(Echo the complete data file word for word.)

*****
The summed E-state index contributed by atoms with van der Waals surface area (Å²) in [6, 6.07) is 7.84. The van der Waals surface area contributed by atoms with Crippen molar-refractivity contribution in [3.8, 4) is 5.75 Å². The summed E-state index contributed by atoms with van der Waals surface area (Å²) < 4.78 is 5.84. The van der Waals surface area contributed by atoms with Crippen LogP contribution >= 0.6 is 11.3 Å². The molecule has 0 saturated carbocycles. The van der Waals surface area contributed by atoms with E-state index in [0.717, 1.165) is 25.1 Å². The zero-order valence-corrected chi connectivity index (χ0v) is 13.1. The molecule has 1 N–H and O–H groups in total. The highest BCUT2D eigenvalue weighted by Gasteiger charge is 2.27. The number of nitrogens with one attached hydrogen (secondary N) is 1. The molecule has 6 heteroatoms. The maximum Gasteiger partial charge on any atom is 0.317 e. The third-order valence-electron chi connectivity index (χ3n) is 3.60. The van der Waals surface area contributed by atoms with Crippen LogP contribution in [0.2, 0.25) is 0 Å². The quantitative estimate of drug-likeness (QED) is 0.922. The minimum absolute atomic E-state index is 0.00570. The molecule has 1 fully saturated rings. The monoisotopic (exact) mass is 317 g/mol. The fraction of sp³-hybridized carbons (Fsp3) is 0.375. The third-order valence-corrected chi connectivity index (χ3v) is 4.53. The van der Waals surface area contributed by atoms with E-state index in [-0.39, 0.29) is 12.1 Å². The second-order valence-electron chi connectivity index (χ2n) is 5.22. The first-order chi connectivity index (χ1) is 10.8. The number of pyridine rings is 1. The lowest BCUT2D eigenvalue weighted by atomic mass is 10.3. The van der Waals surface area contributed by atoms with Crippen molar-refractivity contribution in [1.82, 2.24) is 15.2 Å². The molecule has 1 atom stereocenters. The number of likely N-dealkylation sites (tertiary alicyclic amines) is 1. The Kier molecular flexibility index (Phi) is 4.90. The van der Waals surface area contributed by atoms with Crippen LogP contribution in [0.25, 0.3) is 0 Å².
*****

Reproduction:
The summed E-state index contributed by atoms with van der Waals surface area (Å²) in [6, 6.07) is 7.84. The van der Waals surface area contributed by atoms with Crippen molar-refractivity contribution in [3.8, 4) is 5.75 Å². The summed E-state index contributed by atoms with van der Waals surface area (Å²) < 4.78 is 5.84. The van der Waals surface area contributed by atoms with Crippen LogP contribution >= 0.6 is 11.3 Å². The molecule has 0 saturated carbocycles. The van der Waals surface area contributed by atoms with E-state index in [0.717, 1.165) is 25.1 Å². The zero-order valence-corrected chi connectivity index (χ0v) is 13.1. The molecule has 1 N–H and O–H groups in total. The highest BCUT2D eigenvalue weighted by Gasteiger charge is 2.27. The number of nitrogens with one attached hydrogen (secondary N) is 1. The molecule has 6 heteroatoms. The maximum Gasteiger partial charge on any atom is 0.317 e. The third-order valence-electron chi connectivity index (χ3n) is 3.60. The van der Waals surface area contributed by atoms with Crippen LogP contribution in [0.2, 0.25) is 0 Å². The quantitative estimate of drug-likeness (QED) is 0.922. The minimum absolute atomic E-state index is 0.00570. The molecule has 1 fully saturated rings. The monoisotopic (exact) mass is 317 g/mol. The fraction of sp³-hybridized carbons (Fsp3) is 0.375. The third-order valence-corrected chi connectivity index (χ3v) is 4.53. The van der Waals surface area contributed by atoms with E-state index in [-0.39, 0.29) is 12.1 Å². The second-order valence-electron chi connectivity index (χ2n) is 5.22. The first-order chi connectivity index (χ1) is 10.8. The number of pyridine rings is 1. The lowest BCUT2D eigenvalue weighted by atomic mass is 10.3. The van der Waals surface area contributed by atoms with Crippen molar-refractivity contribution in [1.82, 2.24) is 15.2 Å². The molecule has 1 atom stereocenters. The number of likely N-dealkylation sites (tertiary alicyclic amines) is 1. The Kier molecular flexibility index (Phi) is 4.90. The van der Waals surface area contributed by atoms with Crippen LogP contribution in [0.25, 0.3) is 0 Å².